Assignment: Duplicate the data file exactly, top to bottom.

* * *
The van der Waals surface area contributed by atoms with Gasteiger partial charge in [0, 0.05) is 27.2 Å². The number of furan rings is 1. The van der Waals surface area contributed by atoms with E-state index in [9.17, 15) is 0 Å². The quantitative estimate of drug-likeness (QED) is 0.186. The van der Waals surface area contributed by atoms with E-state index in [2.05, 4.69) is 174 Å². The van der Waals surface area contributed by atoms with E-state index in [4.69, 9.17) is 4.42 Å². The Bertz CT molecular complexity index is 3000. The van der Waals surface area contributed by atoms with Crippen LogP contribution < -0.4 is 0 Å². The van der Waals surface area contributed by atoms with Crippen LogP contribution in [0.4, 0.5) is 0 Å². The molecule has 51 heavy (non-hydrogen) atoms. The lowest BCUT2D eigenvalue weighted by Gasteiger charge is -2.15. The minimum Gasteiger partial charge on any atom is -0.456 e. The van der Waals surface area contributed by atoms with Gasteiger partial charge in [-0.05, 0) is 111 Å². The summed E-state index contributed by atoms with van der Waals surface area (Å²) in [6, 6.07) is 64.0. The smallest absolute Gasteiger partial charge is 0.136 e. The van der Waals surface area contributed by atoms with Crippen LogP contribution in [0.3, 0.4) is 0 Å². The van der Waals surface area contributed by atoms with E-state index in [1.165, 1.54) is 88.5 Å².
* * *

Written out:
The van der Waals surface area contributed by atoms with Gasteiger partial charge in [0, 0.05) is 27.2 Å². The number of furan rings is 1. The van der Waals surface area contributed by atoms with E-state index in [9.17, 15) is 0 Å². The quantitative estimate of drug-likeness (QED) is 0.186. The van der Waals surface area contributed by atoms with E-state index in [2.05, 4.69) is 174 Å². The van der Waals surface area contributed by atoms with E-state index in [4.69, 9.17) is 4.42 Å². The Bertz CT molecular complexity index is 3000. The van der Waals surface area contributed by atoms with Crippen LogP contribution < -0.4 is 0 Å². The van der Waals surface area contributed by atoms with Crippen LogP contribution in [0.4, 0.5) is 0 Å². The molecule has 51 heavy (non-hydrogen) atoms. The lowest BCUT2D eigenvalue weighted by Gasteiger charge is -2.15. The minimum Gasteiger partial charge on any atom is -0.456 e. The van der Waals surface area contributed by atoms with Gasteiger partial charge in [-0.05, 0) is 111 Å². The summed E-state index contributed by atoms with van der Waals surface area (Å²) in [6, 6.07) is 64.0. The smallest absolute Gasteiger partial charge is 0.136 e. The van der Waals surface area contributed by atoms with Crippen LogP contribution in [0.3, 0.4) is 0 Å². The van der Waals surface area contributed by atoms with E-state index in [1.165, 1.54) is 88.5 Å².